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Threats Are Cheap

Posted in Intellectual Monopoly, ISO, Microsoft at 8:13 am by Dr. Roy Schestowitz

I want you for money

The usual crony/ies appear to be resorting to intimidation now that OOMXL texts are out there for all to view (and no, it’s not just in Boycott Novell as other Web sites got hold of the files around the same time it circulated, and published them too). The files could also reach Wikileaks, so what’s the difference? There’s none.

Let’s set the record straight: The OOXML saga has been corrupt from start to finish. Will anyone try to challenge the strong and extensive evidence? Good luck with all that. As a matter of fact, even the man on top of the process has already admitted that it had gone awry. To quote:

“This year WG1 have had another major development that has made it almost impossible to continue with our work within ISO. The influx of P members whose only interest is the fast-tracking of ECMA 376 as ISO 29500 has led to the failure of a number of key ballots. Though P members are required to vote, 50% of our current members, and some 66% of our new members, blatantly ignore this rule despite weekly email reminders and reminders on our website. As ISO require at least 50% of P members to vote before they start to count the votes we have had to reballot standards that should have been passed and completed their publication stages at Kyoto. This delay will mean that these standards will appear on the list of WG1 standards that have not been produced within the time limits set by ISO, despite our best efforts.

The disparity of rules for PAS, Fast-Track and ISO committee generated standards is fast making ISO a laughing stock in IT circles. The days of open standards development are fast disappearing. Instead we are getting “standardization by corporation”, something I have been fighting against for the 20 years I have served on ISO committees. I am glad to be retiring before the situation becomes impossible. I wish my colleagues every success for their future efforts, which I sincerely hope will not prove to be as wasted as I fear they could be.”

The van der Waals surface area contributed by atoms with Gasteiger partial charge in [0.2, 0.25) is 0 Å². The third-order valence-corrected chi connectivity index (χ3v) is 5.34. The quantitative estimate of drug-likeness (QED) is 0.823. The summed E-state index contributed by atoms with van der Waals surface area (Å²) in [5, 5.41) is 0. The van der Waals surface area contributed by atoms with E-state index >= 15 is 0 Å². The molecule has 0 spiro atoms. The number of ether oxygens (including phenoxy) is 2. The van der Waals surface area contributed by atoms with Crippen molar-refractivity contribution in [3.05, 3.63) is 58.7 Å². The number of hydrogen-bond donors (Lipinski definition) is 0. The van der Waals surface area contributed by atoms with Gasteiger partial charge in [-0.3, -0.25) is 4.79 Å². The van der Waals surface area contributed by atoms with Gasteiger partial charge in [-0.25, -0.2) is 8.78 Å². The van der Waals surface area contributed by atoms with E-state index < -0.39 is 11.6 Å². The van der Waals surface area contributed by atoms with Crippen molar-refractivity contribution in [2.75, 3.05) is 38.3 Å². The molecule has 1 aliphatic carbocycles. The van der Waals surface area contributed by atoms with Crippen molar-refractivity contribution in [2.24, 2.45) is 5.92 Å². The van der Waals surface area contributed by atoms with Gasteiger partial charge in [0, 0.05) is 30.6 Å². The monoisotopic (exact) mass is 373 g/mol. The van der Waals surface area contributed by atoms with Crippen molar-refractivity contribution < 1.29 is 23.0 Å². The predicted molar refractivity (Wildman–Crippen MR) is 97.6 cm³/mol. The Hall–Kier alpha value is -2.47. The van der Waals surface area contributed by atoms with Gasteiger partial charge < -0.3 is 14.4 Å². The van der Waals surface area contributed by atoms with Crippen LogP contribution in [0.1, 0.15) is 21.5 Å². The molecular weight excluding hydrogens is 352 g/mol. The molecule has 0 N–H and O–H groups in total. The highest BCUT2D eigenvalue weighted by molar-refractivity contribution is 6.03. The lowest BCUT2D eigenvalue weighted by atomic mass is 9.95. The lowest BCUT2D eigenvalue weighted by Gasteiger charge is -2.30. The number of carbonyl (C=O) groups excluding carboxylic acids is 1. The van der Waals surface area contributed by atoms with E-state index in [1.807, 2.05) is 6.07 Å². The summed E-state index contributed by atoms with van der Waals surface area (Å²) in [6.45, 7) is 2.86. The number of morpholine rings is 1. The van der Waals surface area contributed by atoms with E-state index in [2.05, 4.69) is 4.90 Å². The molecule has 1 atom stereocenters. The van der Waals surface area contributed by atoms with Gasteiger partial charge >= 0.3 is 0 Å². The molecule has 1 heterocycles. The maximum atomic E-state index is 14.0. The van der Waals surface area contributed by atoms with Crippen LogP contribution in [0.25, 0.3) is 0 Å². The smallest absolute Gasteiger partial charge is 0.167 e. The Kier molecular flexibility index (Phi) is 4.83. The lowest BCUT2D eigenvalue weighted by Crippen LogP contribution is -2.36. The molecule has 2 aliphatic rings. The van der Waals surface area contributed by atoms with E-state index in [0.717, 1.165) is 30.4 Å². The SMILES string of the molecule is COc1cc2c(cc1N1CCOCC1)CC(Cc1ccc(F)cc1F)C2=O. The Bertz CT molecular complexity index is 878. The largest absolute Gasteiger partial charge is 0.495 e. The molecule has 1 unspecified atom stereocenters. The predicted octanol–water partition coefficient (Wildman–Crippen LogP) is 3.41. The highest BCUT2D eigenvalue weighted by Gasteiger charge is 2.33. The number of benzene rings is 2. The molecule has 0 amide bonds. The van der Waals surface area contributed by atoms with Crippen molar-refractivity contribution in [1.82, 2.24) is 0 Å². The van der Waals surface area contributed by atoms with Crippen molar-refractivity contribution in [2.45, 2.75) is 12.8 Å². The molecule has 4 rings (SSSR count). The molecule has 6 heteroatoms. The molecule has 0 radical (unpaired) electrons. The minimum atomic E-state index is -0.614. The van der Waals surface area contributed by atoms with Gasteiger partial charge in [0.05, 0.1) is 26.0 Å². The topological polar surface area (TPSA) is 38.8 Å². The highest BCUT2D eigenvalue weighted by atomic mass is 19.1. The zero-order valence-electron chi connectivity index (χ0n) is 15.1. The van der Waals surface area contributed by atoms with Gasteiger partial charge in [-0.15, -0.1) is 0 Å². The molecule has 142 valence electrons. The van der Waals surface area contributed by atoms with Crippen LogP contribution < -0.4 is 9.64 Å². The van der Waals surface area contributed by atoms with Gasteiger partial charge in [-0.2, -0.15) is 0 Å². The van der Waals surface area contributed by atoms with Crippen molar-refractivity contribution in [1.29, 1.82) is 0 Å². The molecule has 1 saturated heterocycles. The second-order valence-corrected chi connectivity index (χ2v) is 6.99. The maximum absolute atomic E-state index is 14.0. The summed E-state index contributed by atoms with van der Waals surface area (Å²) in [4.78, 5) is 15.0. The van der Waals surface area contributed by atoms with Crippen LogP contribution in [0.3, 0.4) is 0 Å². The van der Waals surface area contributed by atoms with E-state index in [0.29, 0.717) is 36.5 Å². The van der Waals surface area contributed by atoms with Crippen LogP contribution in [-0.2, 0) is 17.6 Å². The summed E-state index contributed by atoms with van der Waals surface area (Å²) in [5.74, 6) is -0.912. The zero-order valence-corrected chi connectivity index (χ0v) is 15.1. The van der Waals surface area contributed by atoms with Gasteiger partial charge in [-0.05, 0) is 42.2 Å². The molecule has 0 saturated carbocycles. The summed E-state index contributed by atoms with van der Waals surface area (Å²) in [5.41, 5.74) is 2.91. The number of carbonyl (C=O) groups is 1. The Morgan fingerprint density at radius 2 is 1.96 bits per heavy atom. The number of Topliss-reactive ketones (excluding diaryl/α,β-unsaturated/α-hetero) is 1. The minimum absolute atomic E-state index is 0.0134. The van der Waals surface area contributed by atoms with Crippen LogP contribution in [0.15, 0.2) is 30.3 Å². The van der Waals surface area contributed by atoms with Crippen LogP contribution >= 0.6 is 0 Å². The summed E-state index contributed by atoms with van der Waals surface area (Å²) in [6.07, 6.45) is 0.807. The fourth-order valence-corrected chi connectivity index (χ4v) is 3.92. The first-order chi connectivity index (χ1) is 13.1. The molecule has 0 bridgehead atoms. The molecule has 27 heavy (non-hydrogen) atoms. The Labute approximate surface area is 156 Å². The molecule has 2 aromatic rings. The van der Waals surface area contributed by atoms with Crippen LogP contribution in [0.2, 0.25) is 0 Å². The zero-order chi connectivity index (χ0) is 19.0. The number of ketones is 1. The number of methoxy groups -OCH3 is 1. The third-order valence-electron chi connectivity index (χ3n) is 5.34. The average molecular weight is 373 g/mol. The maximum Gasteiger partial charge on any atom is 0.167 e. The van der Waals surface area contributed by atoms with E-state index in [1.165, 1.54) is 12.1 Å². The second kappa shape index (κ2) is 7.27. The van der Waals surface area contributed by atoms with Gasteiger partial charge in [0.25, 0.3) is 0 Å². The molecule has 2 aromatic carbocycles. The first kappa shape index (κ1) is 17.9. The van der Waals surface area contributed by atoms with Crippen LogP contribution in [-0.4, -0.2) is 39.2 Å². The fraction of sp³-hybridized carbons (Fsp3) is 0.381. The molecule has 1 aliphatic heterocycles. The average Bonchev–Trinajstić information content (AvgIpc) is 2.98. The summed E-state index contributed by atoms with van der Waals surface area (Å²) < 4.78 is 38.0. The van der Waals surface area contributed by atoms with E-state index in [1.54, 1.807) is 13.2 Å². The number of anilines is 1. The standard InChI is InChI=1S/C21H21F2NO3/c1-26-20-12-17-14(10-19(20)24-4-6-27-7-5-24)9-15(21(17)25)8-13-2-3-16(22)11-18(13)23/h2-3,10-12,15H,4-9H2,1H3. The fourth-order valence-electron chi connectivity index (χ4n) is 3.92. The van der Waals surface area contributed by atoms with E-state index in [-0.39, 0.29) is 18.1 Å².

Martin Bryan, ISO ‘Escapee’
Formerly Convenor, ISO/IEC JTC1/SC34 WG1

Throughout this appalling process, some people lost their jobs. Many others were smeared by anonymous characters and even directly, i.e. by Microsoft employees. It is all well documented.

The text in question (OOXML) is appalling in terms of quality and yet it was kept secret and hidden away from the very same people whom it affects. This is transparency?

There are two issues of transparency here:

  1. Transparency of technical documentation. How can a standard ever be called “open” if not even the terms of Open Access (OA) are being met?
  2. Transparency of the process. ISO, caring for its broken reputation, will insist that the process was fine, yet to fails to provide any proof of it. As the BRM in Geneva taught everyone, it’s all just a back-door arrangement involving stuffed panels congregating behind closed doors to decide ‘on behalf’ of ‘the world’.

The ISO process was horrendous. Tim Bray, a world authority in the field of XML, called the process “brutal and corrupt”. It was so bad that it ended up going under a formal investigation by the European Commission.

These investigators must be so overwhelmed by evidence that they do not even know where to start and what to choose. And yet, despite all of this, Alex Brown, who essentially markets Microsoft OOXML (talk about conflict of an interests) [1, 2, 3, 4, 5, 6, 7, 8, 9, 10, 11, 12, 13, 14, 15, 16, 17, 18, 19, 20, 21], had decided to threaten me with vague allegation of lawsuits.

And (I did hint we might come down from being high-minded) talking of copyright violation I notice some of the dafter quarters of the web have published the ISO/IEC 29500:2008 (OOXML) text. Now, while not many people know for sure what ITTF do to a text when they prepare it for publication, one thing they do do for sure is to put a copyright statement on every page. So what we have witnessed is a brazen act of copyright violation. The boobies have even been so good as to boast about the bandwidth requirements their crimes have occasioned (no further questions, m’lud).

Even now, I can hear those Geneva lawyers licking their lips over this one … ”

Given how ugly the process has been thus far, it hardly surprises that it continues to be ugly. People who were appalled by the corruption have already spilled some beans before (against the ‘precious’ yet ridiculous rules).